I know it was a few days ago that we celebrated Mother's Day (at least here in the U.S.--I'm honestly completely unsure if it's an international holiday or one that Hallmark has only been able to convince Americans to buy into).
At any rate, it's a strange holiday for me. As some of you know, I wasn't raised by my mother, but rather by my (maternal) grandmother. Although my mother was a part of my life for the first 25 or so years of it (and even on and off for another few years after that), we grew successively further apart as the years wore on. That made the task of buying her a Mother's Day card harder and harder which each passing year--mostly owing to the fact that with age comes wisdom.
Or at least awareness.
The sad part (for me) is that I've come to realize as an adult that if she was just a *slightly* better person, we might have become friends in time. We share a lot of the same interests and she introduced me to some of my favorite childhood television shows (Space 1999, In Search Of...). We watched together and I know we watched a number of he same programs and enjoyed the same sorts of books (overall). I'm not quite sure what she'd think me writing gay romance, but I know she was quite the romance reader in her youth. The fact that she was a pretty rotten mother is something I would have gotten over if she'd been a better human being. (I'm using past tense because I haven't spoken to her in almost sixteen years--it's not an accident. We didn't drift. We had a fight in which I finally spoke my mind--or at least the very tip of its iceberg--and she hasn't spoken to me since. I've been quite happy to return the favor).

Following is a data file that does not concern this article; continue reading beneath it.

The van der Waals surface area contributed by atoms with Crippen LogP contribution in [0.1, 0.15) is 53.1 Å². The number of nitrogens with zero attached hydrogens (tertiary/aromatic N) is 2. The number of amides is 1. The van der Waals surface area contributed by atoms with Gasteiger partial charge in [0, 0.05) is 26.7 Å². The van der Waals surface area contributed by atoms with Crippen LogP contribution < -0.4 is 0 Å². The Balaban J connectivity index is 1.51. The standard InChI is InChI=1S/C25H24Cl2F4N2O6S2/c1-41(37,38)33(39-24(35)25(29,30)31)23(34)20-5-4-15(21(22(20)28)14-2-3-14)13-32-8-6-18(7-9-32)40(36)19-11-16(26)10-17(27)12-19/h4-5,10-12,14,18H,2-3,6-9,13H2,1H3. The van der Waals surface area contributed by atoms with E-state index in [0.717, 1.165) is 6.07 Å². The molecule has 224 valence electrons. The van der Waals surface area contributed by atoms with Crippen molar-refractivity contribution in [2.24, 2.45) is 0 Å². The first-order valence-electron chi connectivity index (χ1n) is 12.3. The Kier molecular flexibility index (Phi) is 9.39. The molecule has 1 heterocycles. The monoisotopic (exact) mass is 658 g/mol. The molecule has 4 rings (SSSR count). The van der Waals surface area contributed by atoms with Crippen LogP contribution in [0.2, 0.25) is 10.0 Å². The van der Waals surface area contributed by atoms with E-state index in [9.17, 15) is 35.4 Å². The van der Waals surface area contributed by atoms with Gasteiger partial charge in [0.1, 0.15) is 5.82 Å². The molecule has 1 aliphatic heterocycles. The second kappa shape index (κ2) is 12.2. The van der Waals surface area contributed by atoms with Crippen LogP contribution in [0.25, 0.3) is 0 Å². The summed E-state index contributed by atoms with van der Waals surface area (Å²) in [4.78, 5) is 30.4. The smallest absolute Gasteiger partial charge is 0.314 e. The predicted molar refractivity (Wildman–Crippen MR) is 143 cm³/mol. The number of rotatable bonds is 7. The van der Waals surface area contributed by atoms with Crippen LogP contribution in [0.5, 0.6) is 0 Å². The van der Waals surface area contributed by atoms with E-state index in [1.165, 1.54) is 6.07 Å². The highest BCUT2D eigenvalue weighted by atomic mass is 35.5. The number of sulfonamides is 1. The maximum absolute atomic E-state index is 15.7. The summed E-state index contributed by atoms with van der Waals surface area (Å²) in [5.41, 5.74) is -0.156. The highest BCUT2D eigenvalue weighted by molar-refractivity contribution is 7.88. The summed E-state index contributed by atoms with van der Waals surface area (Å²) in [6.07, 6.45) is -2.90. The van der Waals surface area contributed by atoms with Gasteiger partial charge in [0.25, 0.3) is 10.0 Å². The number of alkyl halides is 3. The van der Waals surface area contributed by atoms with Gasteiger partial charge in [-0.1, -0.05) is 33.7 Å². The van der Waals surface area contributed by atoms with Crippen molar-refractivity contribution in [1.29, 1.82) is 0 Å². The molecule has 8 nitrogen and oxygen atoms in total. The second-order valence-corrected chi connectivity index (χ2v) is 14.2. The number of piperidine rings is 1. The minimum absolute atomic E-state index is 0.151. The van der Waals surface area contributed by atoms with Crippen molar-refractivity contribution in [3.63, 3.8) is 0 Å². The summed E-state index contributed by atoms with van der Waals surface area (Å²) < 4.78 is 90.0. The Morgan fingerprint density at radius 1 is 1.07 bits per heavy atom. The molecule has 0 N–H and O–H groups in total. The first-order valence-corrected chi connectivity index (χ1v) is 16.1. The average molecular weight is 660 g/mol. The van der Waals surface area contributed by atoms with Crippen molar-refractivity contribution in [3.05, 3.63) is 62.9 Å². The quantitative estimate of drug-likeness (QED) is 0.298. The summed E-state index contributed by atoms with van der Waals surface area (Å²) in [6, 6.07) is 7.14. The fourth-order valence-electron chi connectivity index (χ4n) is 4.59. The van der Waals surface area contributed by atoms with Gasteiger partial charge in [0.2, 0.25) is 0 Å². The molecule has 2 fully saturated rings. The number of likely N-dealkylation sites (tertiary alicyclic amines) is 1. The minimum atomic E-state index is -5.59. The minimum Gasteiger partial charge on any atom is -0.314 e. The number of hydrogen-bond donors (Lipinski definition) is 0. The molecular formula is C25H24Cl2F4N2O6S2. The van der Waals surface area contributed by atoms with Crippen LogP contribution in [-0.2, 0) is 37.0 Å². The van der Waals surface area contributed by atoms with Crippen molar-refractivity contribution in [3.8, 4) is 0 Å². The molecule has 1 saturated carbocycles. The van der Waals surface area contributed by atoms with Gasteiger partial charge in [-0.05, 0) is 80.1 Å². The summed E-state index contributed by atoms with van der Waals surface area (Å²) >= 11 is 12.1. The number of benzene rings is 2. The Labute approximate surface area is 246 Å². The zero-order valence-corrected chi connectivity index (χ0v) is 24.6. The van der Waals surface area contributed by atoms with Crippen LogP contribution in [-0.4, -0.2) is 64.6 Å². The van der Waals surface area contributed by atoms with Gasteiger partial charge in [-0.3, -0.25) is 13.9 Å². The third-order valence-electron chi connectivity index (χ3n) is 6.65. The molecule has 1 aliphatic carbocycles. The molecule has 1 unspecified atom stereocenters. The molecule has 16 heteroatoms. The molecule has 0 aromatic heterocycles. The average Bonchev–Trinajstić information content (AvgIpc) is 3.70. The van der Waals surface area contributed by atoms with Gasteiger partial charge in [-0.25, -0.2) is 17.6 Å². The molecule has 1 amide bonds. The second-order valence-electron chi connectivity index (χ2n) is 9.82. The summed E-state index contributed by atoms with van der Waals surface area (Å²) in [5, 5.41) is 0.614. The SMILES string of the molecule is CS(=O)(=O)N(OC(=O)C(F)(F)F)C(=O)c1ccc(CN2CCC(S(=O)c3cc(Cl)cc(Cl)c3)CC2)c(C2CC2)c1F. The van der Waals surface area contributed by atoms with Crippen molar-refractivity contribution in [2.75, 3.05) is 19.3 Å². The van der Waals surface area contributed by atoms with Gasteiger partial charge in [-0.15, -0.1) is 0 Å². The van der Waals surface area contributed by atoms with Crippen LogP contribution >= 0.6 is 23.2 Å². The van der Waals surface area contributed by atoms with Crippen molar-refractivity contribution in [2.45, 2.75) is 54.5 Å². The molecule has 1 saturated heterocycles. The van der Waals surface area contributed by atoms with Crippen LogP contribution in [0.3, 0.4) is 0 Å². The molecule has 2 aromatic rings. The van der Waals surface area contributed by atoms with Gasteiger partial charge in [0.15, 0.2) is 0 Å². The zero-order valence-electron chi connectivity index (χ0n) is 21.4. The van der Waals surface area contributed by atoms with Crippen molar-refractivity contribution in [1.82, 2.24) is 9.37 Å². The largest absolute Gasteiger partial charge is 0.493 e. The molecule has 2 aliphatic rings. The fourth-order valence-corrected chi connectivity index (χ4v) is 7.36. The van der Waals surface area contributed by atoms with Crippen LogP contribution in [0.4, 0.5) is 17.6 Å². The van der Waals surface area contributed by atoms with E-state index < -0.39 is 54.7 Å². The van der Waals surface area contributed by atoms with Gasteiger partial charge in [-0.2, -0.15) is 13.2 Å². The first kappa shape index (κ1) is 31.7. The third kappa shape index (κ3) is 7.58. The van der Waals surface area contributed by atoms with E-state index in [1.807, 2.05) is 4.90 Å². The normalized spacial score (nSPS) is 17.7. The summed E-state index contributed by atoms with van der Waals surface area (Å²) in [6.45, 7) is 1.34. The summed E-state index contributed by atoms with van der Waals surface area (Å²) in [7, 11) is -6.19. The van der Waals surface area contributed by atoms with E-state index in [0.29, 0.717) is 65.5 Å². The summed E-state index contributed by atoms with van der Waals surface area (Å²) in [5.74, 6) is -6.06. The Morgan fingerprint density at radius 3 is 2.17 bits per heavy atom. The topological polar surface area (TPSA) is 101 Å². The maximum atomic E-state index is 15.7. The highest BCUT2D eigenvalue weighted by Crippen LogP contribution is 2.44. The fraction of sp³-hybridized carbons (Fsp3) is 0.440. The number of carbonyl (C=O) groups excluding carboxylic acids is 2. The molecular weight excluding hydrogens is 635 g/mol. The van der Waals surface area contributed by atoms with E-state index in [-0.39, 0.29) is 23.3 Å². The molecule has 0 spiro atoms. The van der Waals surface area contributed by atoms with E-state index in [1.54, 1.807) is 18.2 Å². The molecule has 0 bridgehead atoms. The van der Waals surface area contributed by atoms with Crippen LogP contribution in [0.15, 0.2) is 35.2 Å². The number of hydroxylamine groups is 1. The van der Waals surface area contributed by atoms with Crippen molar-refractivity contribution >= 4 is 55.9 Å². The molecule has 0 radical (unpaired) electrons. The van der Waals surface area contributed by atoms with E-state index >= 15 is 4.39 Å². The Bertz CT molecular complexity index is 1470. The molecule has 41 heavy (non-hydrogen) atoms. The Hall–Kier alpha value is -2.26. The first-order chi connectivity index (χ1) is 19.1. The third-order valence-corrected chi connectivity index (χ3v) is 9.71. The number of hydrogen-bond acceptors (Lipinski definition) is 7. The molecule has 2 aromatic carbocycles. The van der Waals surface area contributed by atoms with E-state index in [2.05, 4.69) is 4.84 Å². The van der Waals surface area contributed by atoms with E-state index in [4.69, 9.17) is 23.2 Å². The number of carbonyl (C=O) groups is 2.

But I still sometimes catch myself wondering if she's watched this or that movie, or if she's enjoying this or that television show as I sit down to watch it myself. No, I don't miss her; I miss the relationship that could have been if she wasn't an emotionally and psychologically abusive alcoholic. There may be some mitigating circumstances (I suspect she suffered a closed head injury well before my birth, as the result of a motorcycle accident--she wasn't wearing a helmet. Family antidotes make it seem as if, while she was always on the selfish side, after that her personality grew more...difficult.)
The person I do miss is my grandmother. We also shared some of the same interests (although I shudder to think what she'd really think of my writing. She was very much a product of her era and culture, though in her way, she tried to be open-minded. I suspect that given time to digest the changes in the world, she would be--perhaps a big begrudgingly--tolerant of the idea of marriage equality. I also suspect my writing is one of those things we would politely not speak of because it would be too close to home for her--she could tolerate other people being gay or bi, but when it came to me, she preferred to pretend it wasn't happening. Though she would be proud of me for writing, she would, I'm sure, prefer that the neighbors--and Heaven forbid her friends from church!--never know. I could live with that. There were a number of subjects that fell under that category between us. It kept the peace and I never, ever doubted how much she loved me.)
As I find myself starting to decorate a new house, I'm sad that I've lost or broken so many of the things that belonged to her and I keep hoping a few of them turn up in boxes that are still packed from my move out of her house. It's silly, but I *wish* I'd packed up her old kitchen clock when I moved because I would love nothing more than to put it in my new kitchen. I wish I had more photos of her, but I was never one to hang onto things like that (ironically, she was the one who instilled a dislike of "dust collectors"). I do have the picture of her mother that always hung in the hallway; it'll go in the upstairs hallway of the new house, on the wall I've designated for family photos, because I want to do a better job of capturing important moments and putting happiness up on the walls of my new house.
It's the home I want to grow old in, the way she grew old in the house I grew up in--a house I've regretted leaving for almost 10 years. My new house is older and bigger and more work, but it has character and I want to fill it with the memories.
And I know my grandmother would hate that it's in Detroit--but that's okay. It's just one of the many things we'd agree to disagree on. :)